The rapid screening process focuses on selecting the most promising and realistic finance solutions and excluding those that are not. It seeks the solutions that bear the highest potential for implementation and the largest impact. The BIOFIN team can run a rapid screening and/or implement it during a workshop. The input to the screening is the list of finance solutions (existing and potential) from Step 6.3. Each solution can be scored on a scale of 0 to 4 (0 being worst, 4 being best as shown in Table 6.1) against three criteria:
The significance and scale of the biodiversity impact can be judged in different ways, e.g. by its urgency, the presence of key biodiversity areas or endangered species, and the value of ecosystem services.8
The potential scale and sustainability of the resources that can be leveraged, i.e. how much? for how long? and how stable?
A general assessment of the technical, social, and political feasibility of the proposed solution.
The above criteria can be adapted slightly to suit the country context, but this might imply more time and costs. For example, the likelihood of success could be expanded by scoring technical, social, and political feasibility separately.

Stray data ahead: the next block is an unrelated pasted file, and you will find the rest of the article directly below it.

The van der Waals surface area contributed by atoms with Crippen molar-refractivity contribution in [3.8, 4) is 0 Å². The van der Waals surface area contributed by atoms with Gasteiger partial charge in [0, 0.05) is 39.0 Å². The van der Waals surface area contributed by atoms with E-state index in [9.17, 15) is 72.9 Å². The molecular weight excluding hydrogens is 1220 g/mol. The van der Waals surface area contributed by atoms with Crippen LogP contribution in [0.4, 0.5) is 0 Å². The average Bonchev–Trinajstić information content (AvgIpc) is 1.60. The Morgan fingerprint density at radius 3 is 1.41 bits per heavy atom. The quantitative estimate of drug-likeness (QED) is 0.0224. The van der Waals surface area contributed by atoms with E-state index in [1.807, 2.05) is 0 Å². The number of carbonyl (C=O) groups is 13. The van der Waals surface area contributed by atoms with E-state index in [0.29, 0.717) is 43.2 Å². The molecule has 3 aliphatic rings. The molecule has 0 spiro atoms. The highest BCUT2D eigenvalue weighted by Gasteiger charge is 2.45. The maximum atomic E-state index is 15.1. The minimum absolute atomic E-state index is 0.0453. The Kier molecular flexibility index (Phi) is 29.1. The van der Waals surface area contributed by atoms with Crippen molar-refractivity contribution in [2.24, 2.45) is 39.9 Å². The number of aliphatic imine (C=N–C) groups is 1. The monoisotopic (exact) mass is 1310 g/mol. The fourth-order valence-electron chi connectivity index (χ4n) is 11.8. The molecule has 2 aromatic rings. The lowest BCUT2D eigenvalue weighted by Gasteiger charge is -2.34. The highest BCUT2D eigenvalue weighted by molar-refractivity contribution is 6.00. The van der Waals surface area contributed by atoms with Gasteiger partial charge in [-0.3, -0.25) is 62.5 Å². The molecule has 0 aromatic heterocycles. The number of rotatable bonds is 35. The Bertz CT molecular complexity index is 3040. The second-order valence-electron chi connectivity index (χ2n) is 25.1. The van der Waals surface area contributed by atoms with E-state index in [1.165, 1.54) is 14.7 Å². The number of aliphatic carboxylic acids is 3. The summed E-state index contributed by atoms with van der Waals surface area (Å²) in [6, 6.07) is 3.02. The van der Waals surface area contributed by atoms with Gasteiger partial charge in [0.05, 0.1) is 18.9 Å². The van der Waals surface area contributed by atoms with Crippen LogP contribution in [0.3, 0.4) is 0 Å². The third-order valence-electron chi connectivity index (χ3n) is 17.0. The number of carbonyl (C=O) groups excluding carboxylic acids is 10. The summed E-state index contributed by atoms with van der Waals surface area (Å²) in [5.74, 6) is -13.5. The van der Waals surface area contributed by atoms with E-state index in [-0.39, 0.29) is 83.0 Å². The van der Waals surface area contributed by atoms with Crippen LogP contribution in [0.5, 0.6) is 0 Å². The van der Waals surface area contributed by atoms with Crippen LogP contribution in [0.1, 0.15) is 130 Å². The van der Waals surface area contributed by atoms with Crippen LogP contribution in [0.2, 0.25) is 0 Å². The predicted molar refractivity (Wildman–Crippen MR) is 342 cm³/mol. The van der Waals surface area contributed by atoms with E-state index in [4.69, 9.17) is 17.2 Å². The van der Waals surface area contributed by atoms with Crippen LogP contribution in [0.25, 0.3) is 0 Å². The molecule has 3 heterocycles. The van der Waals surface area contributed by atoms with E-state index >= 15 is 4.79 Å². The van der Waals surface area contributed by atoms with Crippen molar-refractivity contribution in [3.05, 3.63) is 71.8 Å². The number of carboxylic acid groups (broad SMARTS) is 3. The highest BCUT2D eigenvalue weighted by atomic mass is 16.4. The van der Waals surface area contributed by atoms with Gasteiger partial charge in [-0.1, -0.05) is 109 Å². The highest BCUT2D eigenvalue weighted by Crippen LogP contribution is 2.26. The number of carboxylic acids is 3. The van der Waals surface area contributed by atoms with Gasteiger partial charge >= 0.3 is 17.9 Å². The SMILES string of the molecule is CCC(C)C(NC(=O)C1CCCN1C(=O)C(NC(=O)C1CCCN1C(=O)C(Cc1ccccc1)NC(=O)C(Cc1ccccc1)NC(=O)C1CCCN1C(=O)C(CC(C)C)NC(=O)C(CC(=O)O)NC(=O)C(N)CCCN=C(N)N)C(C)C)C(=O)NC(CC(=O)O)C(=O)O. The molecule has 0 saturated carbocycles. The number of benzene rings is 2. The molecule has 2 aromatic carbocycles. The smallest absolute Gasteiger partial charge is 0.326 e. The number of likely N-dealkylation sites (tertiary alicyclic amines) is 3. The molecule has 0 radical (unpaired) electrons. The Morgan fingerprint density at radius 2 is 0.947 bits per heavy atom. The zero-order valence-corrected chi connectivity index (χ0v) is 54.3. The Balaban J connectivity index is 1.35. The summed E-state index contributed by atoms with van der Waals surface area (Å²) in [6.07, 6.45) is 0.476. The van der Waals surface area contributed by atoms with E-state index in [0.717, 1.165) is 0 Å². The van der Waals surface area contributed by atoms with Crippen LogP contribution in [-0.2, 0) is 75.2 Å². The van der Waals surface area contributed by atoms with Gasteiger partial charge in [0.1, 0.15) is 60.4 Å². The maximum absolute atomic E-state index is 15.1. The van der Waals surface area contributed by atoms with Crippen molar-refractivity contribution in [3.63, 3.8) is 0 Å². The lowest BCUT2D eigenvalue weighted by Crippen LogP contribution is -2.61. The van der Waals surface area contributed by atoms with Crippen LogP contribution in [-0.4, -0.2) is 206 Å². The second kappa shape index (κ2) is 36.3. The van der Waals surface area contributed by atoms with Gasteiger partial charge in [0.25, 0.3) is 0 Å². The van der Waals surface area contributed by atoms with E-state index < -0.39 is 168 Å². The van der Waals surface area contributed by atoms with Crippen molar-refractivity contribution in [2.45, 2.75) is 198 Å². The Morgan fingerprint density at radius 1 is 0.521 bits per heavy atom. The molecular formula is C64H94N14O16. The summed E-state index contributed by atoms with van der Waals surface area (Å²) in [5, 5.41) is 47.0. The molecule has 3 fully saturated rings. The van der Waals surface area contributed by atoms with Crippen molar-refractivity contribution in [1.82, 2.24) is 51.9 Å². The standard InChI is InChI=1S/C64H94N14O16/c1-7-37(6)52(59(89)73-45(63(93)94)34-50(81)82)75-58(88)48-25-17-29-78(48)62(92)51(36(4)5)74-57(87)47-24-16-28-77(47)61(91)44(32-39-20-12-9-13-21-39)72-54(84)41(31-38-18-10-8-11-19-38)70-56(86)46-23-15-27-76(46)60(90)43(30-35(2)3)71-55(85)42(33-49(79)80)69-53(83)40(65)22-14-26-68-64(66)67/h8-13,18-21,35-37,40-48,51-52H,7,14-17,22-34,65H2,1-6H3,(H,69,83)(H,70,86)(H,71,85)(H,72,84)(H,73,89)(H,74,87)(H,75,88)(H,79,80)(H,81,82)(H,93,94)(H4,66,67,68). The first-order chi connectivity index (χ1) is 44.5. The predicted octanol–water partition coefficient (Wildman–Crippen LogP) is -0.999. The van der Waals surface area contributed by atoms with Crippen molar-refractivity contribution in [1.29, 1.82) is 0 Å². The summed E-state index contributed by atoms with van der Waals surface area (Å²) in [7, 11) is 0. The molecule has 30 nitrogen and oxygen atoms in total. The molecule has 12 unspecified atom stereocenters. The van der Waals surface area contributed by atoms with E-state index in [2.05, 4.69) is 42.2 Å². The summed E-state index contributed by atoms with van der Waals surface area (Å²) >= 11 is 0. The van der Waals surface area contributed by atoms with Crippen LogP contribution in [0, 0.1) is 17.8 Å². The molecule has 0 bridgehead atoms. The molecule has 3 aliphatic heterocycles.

Table 6.1: Rapid Screening Criteria and Scoring Guidance
Impact on biodiversity
Likelihood of success
If there is uncertainty about whether a solution should be retained, then it is usually better to retain it for further analysis rather than risk losing a potentially viable solution. A cut-off score can be set to produce a desired number of solutions for the next level of screening (see Figures 6.2 and 6.3). The desired number of solutions that make it through the preliminary screening should reflect the capacity of the BIOFIN team, associated experts and stakeholders to conduct the detailed prioritization (Step 6.4B). Figure 6.3 shows analysis from the BIOFIN data tool capturing the application of screening criteria in South Africa.
Figure 6.3: Example of Screening Criteria in the BIOFIN Data Tool